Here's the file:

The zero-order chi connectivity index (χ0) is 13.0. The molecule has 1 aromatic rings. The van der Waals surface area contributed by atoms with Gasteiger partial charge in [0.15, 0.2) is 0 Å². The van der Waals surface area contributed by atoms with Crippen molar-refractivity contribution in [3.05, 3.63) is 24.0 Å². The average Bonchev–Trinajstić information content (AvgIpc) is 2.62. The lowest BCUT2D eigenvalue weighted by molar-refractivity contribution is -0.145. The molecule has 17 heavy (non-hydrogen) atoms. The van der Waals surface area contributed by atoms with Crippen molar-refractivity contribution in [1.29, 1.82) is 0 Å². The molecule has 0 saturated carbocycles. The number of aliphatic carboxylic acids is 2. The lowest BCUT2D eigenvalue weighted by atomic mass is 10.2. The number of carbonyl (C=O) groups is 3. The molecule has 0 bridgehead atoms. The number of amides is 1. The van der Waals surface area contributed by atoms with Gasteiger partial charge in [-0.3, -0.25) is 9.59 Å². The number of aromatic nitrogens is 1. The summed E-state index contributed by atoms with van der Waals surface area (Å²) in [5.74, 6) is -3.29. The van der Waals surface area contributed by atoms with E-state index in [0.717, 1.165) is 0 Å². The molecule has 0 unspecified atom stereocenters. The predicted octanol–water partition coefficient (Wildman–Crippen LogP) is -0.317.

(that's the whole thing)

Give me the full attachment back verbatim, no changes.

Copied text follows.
The zero-order chi connectivity index (χ0) is 13.0. The molecule has 1 aromatic rings. The van der Waals surface area contributed by atoms with Gasteiger partial charge in [0.15, 0.2) is 0 Å². The van der Waals surface area contributed by atoms with Crippen molar-refractivity contribution in [3.05, 3.63) is 24.0 Å². The average Bonchev–Trinajstić information content (AvgIpc) is 2.62. The lowest BCUT2D eigenvalue weighted by molar-refractivity contribution is -0.145. The molecule has 17 heavy (non-hydrogen) atoms. The van der Waals surface area contributed by atoms with Crippen molar-refractivity contribution in [1.29, 1.82) is 0 Å². The molecule has 0 saturated carbocycles. The number of aliphatic carboxylic acids is 2. The lowest BCUT2D eigenvalue weighted by atomic mass is 10.2. The number of carbonyl (C=O) groups is 3. The molecule has 0 bridgehead atoms. The number of amides is 1. The van der Waals surface area contributed by atoms with Gasteiger partial charge in [-0.3, -0.25) is 9.59 Å². The number of aromatic nitrogens is 1. The summed E-state index contributed by atoms with van der Waals surface area (Å²) in [5.74, 6) is -3.29. The van der Waals surface area contributed by atoms with E-state index in [0.717, 1.165) is 0 Å². The molecule has 0 unspecified atom stereocenters. The predicted octanol–water partition coefficient (Wildman–Crippen LogP) is -0.317.